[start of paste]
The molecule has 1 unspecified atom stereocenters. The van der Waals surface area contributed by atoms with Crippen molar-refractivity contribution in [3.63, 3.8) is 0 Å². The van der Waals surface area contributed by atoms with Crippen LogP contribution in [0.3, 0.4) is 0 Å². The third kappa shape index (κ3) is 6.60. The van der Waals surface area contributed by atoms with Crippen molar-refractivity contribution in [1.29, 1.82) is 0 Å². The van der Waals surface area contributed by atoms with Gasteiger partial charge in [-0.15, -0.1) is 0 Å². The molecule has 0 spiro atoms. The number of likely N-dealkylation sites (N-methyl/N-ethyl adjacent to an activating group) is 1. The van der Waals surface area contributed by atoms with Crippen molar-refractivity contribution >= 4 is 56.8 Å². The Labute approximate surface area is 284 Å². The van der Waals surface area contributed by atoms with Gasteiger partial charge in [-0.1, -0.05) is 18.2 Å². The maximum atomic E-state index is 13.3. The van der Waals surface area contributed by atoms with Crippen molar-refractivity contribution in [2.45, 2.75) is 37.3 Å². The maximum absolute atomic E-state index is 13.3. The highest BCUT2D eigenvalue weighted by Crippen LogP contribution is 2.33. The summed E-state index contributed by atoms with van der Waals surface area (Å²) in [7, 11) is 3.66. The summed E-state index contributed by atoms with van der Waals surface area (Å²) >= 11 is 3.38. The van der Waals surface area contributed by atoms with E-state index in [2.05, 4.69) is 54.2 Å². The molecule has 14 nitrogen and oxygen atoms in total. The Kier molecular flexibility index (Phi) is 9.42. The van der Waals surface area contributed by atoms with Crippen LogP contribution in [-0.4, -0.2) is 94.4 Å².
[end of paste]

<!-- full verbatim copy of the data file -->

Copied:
The molecule has 1 unspecified atom stereocenters. The van der Waals surface area contributed by atoms with Crippen molar-refractivity contribution in [3.63, 3.8) is 0 Å². The van der Waals surface area contributed by atoms with Crippen LogP contribution in [0.3, 0.4) is 0 Å². The third kappa shape index (κ3) is 6.60. The van der Waals surface area contributed by atoms with Crippen molar-refractivity contribution in [1.29, 1.82) is 0 Å². The van der Waals surface area contributed by atoms with Gasteiger partial charge in [-0.15, -0.1) is 0 Å². The molecule has 0 spiro atoms. The number of likely N-dealkylation sites (N-methyl/N-ethyl adjacent to an activating group) is 1. The van der Waals surface area contributed by atoms with Crippen molar-refractivity contribution >= 4 is 56.8 Å². The Labute approximate surface area is 284 Å². The van der Waals surface area contributed by atoms with Gasteiger partial charge in [-0.1, -0.05) is 18.2 Å². The maximum atomic E-state index is 13.3. The van der Waals surface area contributed by atoms with Crippen molar-refractivity contribution in [2.45, 2.75) is 37.3 Å². The maximum absolute atomic E-state index is 13.3. The highest BCUT2D eigenvalue weighted by Crippen LogP contribution is 2.33. The summed E-state index contributed by atoms with van der Waals surface area (Å²) in [7, 11) is 3.66. The summed E-state index contributed by atoms with van der Waals surface area (Å²) >= 11 is 3.38. The van der Waals surface area contributed by atoms with E-state index in [2.05, 4.69) is 54.2 Å². The molecule has 14 nitrogen and oxygen atoms in total. The Kier molecular flexibility index (Phi) is 9.42. The van der Waals surface area contributed by atoms with Crippen LogP contribution in [-0.4, -0.2) is 94.4 Å².